What a difference a day makes, the next day Up the Mountain was grey and misty with low clouds lurking around the house.

VIstas 13 Sep (10)

A day that made me wish the blackberries here were still going strong, as they had been in England. A little bag of about 2 cups of blackberries had been picked on a seaside walk in England Down by the Sea and turned into a delicious autumn pudding.

Blackberry & Apple Pudding (3)

Apple and Blackberry Pudding

  • 2 cups of blackberries (approx.) washed, two small apples peeled and thinly sliced and both fruits mixed together and sprinkled with about 2 tablespoons of brown sugar
  • 1 cup of self raising flour, a pinch of salt and quarter of a cup of sugar mixed together in one bowl
  • 1 large egg, a teaspoon of vanilla essence, a quarter of a cup of oil and a quarter of a cup of natural yogurt beaten together until well mixed.

Add the dry ingredients to the wet and mix well, if the mixture is very stiff, add a tablespoon full of milk.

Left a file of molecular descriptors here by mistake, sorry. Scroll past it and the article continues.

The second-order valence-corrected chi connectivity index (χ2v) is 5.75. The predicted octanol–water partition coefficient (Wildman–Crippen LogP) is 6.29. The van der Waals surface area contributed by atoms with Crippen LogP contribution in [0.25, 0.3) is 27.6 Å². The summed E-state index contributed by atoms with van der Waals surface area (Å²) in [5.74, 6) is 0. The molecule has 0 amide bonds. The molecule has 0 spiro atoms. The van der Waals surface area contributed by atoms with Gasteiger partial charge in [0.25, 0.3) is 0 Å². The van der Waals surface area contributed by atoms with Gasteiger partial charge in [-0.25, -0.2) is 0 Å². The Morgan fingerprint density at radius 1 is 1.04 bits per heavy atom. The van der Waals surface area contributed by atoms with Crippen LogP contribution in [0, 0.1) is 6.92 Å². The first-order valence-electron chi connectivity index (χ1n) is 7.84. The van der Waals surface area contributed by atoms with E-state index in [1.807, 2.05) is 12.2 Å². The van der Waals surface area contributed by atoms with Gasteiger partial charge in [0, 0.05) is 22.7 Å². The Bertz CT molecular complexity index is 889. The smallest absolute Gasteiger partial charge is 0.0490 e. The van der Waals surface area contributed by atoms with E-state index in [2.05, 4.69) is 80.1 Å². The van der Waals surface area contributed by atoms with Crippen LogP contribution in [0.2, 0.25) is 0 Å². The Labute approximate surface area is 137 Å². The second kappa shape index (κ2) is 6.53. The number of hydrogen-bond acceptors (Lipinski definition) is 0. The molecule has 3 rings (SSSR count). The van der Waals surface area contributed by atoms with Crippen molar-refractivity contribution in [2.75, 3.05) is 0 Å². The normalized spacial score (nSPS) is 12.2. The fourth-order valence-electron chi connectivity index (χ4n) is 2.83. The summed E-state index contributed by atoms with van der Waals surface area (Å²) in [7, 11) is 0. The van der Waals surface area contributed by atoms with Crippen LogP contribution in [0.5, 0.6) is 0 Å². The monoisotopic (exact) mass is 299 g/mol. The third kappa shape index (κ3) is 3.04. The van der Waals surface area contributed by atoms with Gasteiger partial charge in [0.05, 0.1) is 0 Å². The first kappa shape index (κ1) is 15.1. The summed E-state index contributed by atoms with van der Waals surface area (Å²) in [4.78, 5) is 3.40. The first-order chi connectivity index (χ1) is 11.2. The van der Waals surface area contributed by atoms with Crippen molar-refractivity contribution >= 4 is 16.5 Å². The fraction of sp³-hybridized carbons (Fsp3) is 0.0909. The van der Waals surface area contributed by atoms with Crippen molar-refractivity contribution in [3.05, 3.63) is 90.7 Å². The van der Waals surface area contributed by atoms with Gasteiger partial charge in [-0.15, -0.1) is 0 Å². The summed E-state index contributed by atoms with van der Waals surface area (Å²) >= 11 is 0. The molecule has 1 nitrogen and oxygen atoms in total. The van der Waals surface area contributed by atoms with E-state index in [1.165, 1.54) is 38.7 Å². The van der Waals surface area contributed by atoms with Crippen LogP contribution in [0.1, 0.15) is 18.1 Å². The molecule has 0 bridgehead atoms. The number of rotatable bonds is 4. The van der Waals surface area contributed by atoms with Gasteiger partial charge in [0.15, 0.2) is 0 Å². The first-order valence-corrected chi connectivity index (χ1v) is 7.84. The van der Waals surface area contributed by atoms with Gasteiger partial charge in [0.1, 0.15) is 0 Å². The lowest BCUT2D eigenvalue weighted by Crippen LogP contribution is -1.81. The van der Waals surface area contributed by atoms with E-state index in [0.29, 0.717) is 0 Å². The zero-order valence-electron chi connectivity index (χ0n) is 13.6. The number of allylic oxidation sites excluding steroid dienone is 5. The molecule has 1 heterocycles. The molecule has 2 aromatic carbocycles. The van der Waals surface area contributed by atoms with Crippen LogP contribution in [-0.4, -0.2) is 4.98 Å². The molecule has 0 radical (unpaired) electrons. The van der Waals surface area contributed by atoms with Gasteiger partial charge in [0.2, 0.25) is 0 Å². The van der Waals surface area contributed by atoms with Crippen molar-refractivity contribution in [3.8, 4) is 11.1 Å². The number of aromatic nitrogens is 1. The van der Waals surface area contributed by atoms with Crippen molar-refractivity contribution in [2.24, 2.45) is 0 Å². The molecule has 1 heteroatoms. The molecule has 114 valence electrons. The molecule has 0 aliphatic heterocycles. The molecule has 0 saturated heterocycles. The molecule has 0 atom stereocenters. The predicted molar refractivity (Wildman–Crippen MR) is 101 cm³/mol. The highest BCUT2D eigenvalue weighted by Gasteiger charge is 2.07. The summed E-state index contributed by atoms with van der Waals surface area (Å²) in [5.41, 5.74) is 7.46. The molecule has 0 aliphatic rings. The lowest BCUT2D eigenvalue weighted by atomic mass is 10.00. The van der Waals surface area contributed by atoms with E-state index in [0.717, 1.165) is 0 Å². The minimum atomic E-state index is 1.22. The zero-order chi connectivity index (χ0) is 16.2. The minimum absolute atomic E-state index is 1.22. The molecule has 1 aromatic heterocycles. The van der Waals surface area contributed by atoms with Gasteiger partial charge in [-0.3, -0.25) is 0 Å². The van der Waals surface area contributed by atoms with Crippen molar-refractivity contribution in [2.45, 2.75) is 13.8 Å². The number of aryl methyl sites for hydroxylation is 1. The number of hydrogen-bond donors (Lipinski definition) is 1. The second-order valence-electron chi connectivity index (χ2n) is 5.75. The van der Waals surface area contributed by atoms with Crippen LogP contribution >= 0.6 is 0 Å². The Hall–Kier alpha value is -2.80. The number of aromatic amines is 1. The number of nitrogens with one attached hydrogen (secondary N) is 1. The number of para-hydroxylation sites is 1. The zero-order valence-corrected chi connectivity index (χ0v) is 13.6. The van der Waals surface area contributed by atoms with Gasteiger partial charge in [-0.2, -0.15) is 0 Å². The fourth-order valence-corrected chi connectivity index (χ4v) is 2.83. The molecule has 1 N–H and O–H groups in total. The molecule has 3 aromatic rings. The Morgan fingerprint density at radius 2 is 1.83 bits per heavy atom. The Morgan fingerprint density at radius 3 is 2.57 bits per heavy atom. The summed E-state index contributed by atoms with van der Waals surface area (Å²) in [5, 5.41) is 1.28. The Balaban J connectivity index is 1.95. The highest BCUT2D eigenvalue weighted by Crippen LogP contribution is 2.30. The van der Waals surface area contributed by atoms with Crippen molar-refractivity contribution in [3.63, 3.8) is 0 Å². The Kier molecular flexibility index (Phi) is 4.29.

Mix the cake mix into the fruit and pour into an ovenproof dish. Bake at 180º for about 30 minutes or until a skewer poked into the centre of the pudding comes out clean and the top is slightly browned.

Blackberry & Apple Pudding (1)

Serve with cream and/or ice cream whilst making sure your dog does not sneak up on you and pinch a mouthful.

Autumn Quince and Apple Crumble

You have probably noticed that there are not so many dessert recipes on my blog. There are several reasons for this.  First of all, I don´t really have a sweet tooth, and as I´m the cook in this house, if you want sweet, there´s always chocolate in the larder!  Secondly, and perhaps most importantly, Big Man and I do need to be a bit sensible about the calories – so dessert is a special treat for us rather than an everyday occurrence.  Finally, Spain doesn´t really have a culture of home made desserts.  Yes, we have our Flan (Crême Caramel), Arroz con Leche (Rice Pudding) and Natillas (Cold Custard) but mostly it´s a piece of fruit to finish the meal. As we are able to get hold of such delicious seasonal fruit, that´s mainly what we eat and enjoy.